Wisdom Literature

untitled, copyright V.Wells 2010

I love wisdom literature, particularly Biblical stuff.
I also like the pseudo-secular, too; I've reviewed Cormack MacCarthy's The Road here, and am going to see the film version today. Love those post-apocalyptic parables!
But lately, I have been focusing on Ecclesiastes, especially Chapter 7. Just about every line jumps out at me and smacks me in the face. And, going through an unwanted breakup at the moment, I am being forced to read these lines carefully and consider my circumstances. Towit:

Verse 3 Sorrow is better than laughter; For by a sad countenance the heart is made better.
What doesn't kill you will make you stronger?? Yuck. Hate those lessons. But I know from experience that it's true, and ultimately good for my growth as a person.

Verse 8 The end of a thing is better than its beginning....
Certainly not what you believe at the end of a relationship! The beginning is the gasoline that lights a ripping path of joy. At the end, it phtzzes out and you look back with a combination of melancholy and cringing. But certainly not a sense of 'better'. That comes much later, if at all.

Verse 13 Consider the work of God; for who can make straight what he has made crooked?
It's easy to say the other person is wrong/doesn't understand/has hurt you. That you're dealing with crooked goods and you're the straight one. Who wants to believe it's oneself who is the crooked??

Verse 20 For there is not a just man on earth who does good And does not sin.
Yeah. Get off your pedestal and realize the other person is just and good. Nobody's perfect and you're not more perfect than the other guy.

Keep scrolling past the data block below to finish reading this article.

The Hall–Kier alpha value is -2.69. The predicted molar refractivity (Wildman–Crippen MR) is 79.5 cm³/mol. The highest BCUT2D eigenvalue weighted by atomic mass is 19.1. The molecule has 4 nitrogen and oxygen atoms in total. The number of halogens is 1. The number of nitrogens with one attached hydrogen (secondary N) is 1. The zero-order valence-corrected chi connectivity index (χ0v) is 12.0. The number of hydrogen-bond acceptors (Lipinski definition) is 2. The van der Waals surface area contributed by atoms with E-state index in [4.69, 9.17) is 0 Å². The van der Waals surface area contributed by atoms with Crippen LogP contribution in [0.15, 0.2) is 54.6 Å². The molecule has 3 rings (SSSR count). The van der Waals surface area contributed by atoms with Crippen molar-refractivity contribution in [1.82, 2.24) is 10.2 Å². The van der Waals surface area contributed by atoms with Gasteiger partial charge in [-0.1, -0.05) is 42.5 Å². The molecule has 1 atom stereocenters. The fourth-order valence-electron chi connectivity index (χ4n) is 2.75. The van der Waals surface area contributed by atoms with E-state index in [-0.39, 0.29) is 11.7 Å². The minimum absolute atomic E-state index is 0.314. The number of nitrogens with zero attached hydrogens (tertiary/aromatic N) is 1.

Fast forward to Ch 12 Verse 8 Vanity of vainites, says the Preacher, All is vanity.
It's all grasping at thin air, anyway. Why do we sit there, waiting for the text message or call? In other words, we need to get over ourselves. Learn and grow in ways useful to this life since much of what we understand to be important is in fact that vanity.



I am listening to one of my favourite pieces, Bach's sublime St. Matthew Passion, which I have sung off and on over the last 30 years. It's sort of a balm for my soul at the moment, but not much. Later I'll flip through my Phaidon Photo Book, select some of my pictures to submit to two upcoming exhibits, and re-read more of The Picture of Dorian Gray, which I'm teaching in two weeks. I am totally grasping at straws here. Although I can't bring myself to call any of the arts vanities.


I recently watched a wacky film called Running with Scissors, which, frighteningly, is based on a true story. I loved it. One of the most interesting treatments of religion by the film was when one of the characters talks about 'Bible dipping'. The family believes in taking spiritual direction by posing a problem, randomly opening the Bible and, with eyes closed, plunking down one's finger and whatever word it lands on is the answer. In the film, this was illustrated with mocking results. I loved it: proof-texting in the extreme! (A practice I love to revile). And yet what am I doing right now? Not much better: looking for answers to my sadness, my hurt and my sense of seemingly neverending loss. Wisdom that is not.


If I have gleaned any wisdom in my ridiculous years on this planet, it is that Solomon--or whoever--was right and that there is a time for everything (Ch 3: v 1-8), but that doesn't mean it doesn't suck any less right now. And I have to admit I have learned that with the passage of time I see my growth and learning and openness increase. Unfortunately, patience is sorely lacking in me, and so this process is extremely painful and laborious for me. But I will try to trust in the Lord with all my heart and lean not on my own understanding (Ps 3:5). *sigh* as we say on facebook.

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